Having been a dedicated Fitbit carrier, I decided to switch to an Apple Watch for its nicer display, superior design and extras to continue my pedaling way.
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But after spending so much time with a Fitbit, I was disappointed to discover that the activity app fell off step counts. I quickly got used to checking out my current step count with a quick glance at Fitbit and didn't think my Apple Watch made me dig and tap and swipe to see the number I have come to take care of more than the time of day. I also had some questions about how accurate it was to count my steps.
Thankfully, I found a way to add a pedometer to my Apple Watch's face and some ways to get a more accurate account of my daily trips. Let us, if, go to it.
Enter your health data
If you are new to counting, the first thing you need to do is install the Health app with some information about yourself. It uses your age, height, weight and sex to appreciate things like burnt calories and steps taken.
On your iPhone ($ 949 at Walmart) open Watch app and on the My Watch tab, press Health and then press Edit . Enter your information, then press Ready .
The health application will share this information with the Activity and Training applications as well as third-party applications that support it.
Enabling Location Services
Your Apple Watch uses GPS tracking to get a more accurate reading of the distances you travel. Apple Watch Series 1($ 249 at Walmart) lacks GPS on the newer Apple Watch Series 3 or the discontinued series 2. It takes steps with only the accelerometer if you go for a walk without your iPhone and then you will synchronize with when returning within your iPhone.
Regardless of your Apple Watch model, you get better and more accurate results if you enable location services for it. On your iPhone, go to Settings> Privacy> Location Services and make sure Location Services is turned on. And while you are here, you can enable location services for the two clock-related items on the long list of apps. Nearly the top of the list you should see Apple Watch Faces and Apple Watch Workout . Enter both to while using the app .
Enable fitness tracking
Location services are only half the battle. Your Apple Watch and iPhone use an accelerometer that measures your total body movement to track your activity. You want to let the accelerometer do its thing for times when GPS information is unavailable, whether you have a Series 1 and is without your iPhone or go where it's poor coverage. There are separate settings for your phone and clock.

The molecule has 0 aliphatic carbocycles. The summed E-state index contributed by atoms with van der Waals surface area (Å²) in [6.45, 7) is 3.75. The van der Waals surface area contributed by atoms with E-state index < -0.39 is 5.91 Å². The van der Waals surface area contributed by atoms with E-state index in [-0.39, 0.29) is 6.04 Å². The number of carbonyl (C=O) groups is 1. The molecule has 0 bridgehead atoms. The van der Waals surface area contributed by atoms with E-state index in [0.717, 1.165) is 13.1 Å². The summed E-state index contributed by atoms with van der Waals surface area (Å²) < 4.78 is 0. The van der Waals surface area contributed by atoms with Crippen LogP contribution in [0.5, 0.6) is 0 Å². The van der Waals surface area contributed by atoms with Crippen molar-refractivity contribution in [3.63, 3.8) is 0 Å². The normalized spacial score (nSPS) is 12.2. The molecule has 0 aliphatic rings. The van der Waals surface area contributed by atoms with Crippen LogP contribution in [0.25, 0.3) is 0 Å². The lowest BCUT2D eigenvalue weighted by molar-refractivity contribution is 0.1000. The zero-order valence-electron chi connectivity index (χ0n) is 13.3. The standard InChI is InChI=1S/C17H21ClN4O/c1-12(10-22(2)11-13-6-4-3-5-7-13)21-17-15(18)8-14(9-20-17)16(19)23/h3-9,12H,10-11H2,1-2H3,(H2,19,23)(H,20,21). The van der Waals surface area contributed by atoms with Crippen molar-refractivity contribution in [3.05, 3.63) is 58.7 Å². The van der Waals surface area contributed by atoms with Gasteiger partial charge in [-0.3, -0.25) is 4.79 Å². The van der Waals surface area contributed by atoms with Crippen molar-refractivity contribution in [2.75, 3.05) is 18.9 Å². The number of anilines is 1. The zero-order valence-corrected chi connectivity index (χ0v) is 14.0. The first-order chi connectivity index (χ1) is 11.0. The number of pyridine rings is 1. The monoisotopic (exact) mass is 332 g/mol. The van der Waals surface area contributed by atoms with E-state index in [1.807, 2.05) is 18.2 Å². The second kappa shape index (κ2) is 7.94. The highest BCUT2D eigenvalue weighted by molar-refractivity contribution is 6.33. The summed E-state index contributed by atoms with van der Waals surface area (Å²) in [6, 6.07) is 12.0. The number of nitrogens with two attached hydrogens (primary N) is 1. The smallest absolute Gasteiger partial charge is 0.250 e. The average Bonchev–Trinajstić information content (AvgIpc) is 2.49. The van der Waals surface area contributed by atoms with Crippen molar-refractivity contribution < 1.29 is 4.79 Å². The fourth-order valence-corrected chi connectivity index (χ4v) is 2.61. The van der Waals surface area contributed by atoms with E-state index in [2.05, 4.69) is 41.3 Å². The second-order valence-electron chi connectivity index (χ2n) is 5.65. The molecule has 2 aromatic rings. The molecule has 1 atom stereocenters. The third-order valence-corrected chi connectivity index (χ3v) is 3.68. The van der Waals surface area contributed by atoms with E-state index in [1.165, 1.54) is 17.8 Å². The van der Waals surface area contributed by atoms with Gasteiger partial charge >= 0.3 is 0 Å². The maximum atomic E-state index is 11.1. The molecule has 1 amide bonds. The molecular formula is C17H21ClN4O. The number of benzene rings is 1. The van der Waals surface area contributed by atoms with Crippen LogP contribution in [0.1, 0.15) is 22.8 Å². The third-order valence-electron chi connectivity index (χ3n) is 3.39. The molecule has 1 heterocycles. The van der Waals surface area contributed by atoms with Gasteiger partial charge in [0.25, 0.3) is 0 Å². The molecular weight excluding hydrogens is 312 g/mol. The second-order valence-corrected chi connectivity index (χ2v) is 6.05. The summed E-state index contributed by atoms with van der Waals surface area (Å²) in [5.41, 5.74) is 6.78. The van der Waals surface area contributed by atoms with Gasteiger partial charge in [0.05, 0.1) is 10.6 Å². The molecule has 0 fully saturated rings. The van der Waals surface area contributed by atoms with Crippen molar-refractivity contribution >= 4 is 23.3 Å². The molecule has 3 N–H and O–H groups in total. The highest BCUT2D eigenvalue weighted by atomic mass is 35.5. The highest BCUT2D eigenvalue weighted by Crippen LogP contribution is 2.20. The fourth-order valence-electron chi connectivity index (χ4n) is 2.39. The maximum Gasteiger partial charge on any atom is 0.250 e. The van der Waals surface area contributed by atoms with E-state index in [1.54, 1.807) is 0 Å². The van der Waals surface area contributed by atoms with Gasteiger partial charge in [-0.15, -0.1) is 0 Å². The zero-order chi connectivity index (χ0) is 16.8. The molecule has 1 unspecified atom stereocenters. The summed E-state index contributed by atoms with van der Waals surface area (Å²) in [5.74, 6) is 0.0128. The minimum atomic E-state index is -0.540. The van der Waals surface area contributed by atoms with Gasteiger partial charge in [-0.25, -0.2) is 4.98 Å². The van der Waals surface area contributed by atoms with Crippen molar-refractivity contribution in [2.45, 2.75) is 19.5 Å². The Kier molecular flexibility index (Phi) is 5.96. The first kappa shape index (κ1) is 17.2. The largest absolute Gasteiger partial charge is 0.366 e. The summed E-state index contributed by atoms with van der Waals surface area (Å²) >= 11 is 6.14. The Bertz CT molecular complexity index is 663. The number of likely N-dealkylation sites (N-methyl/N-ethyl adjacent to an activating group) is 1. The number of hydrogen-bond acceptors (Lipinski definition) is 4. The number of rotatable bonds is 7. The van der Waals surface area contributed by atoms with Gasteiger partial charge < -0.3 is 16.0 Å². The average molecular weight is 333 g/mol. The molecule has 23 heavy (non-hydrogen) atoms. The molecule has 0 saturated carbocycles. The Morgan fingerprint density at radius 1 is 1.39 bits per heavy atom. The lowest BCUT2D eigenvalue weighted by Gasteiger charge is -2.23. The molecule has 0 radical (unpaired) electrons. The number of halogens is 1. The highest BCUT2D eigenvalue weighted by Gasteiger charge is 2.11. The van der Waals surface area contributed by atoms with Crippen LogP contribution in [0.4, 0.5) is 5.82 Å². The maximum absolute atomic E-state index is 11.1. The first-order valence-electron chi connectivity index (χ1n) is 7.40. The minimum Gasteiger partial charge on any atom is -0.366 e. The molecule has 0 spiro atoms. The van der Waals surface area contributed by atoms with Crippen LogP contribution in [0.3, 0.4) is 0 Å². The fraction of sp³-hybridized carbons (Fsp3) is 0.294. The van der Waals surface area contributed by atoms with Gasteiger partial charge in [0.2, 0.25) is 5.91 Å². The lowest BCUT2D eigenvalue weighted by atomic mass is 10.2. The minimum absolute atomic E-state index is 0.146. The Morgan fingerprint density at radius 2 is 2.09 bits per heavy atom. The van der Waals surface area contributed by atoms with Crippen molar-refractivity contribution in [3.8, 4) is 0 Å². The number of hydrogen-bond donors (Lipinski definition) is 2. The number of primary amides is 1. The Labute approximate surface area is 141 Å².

For your iPhone, go to Settings> Privacy> Location Services and browse all the way down the list of apps and tap System Services and make sure ] Motion Calibration & Distance is on. Then go to Settings> Privacy> Motion & Fitness and make sure Fitness Tracking is enabled along with Health and any third party apps you use to track your workout.
Then open Watch app on your iPhone and on the tab My Watch press Privacy and make sure Fitness Tracking is turned on .
Calibrate for increased accuracy
Without your own GPS, an Apple Watch Series 1 needs some help to learn how to walk or drive. You can calibrate the watch by comparing the data from the accelerometer with GPS data from your iPhone to better manage your stride and arm movements. How to calibrate it:
- Turn on your Apple Watch and go outside, preferably to a flat, open area under clear skies (so you get a good GPS reception).
- Bring your iPhone and carry it in your hand  Open the Workout app on your Apple Watch, tap Outdoor Walk or Outdoor Run and Put it in a bracelet or on your waist. a goal in 20 minutes.
- Walk or run at normal pace for 20 minutes.
Add pedometer to look at face
After I got my Apple Watch Series 1 fine-tuned to count my steps, I was upset to discover that I couldn't add a pedometer to any of the watch's faces. Some of the watch's faces allow me to add information from Activity app, but only calories burned, train minutes or hours standing. After a little digging, I found an app that let me add my current steps to my watch's face, so it's just a look away, just like my Fitbit.
The app is Pedometer ++ and it's free. It was the only app on the handful of fitness trackers I tried with– that is, adding information to the face of the watch.
First, you need to give yourself permission to use your Apple devices to count your steps. On your iPhone, open the app Health tap the tab Sources tap on Pedometer (it releases ++ on iPhone for some reason) and press Turn on all categories on .
To add a complication to the pedometer, tap the face of your watch to dial the face gallery and select one that lets you customize it. Press Customize the button to edit the complications shown on the clock and use the digital crown to scroll through the options until you find the [+45450000] pedometer ++ . I found that the X-Large clock's face offered the largest, boldest step counter.
Now I have my Apple Watch set so it counts up my steps and shows my current bill on the watch's face. And with the X-Large clock's face, the number is easier to read than the small, narrow font on my. The only downside is that it updates less often than my Fitbit, which can be frustrating against a compulsory step counter. Or maybe it's good – it will force me to relax and not check my step count so often.
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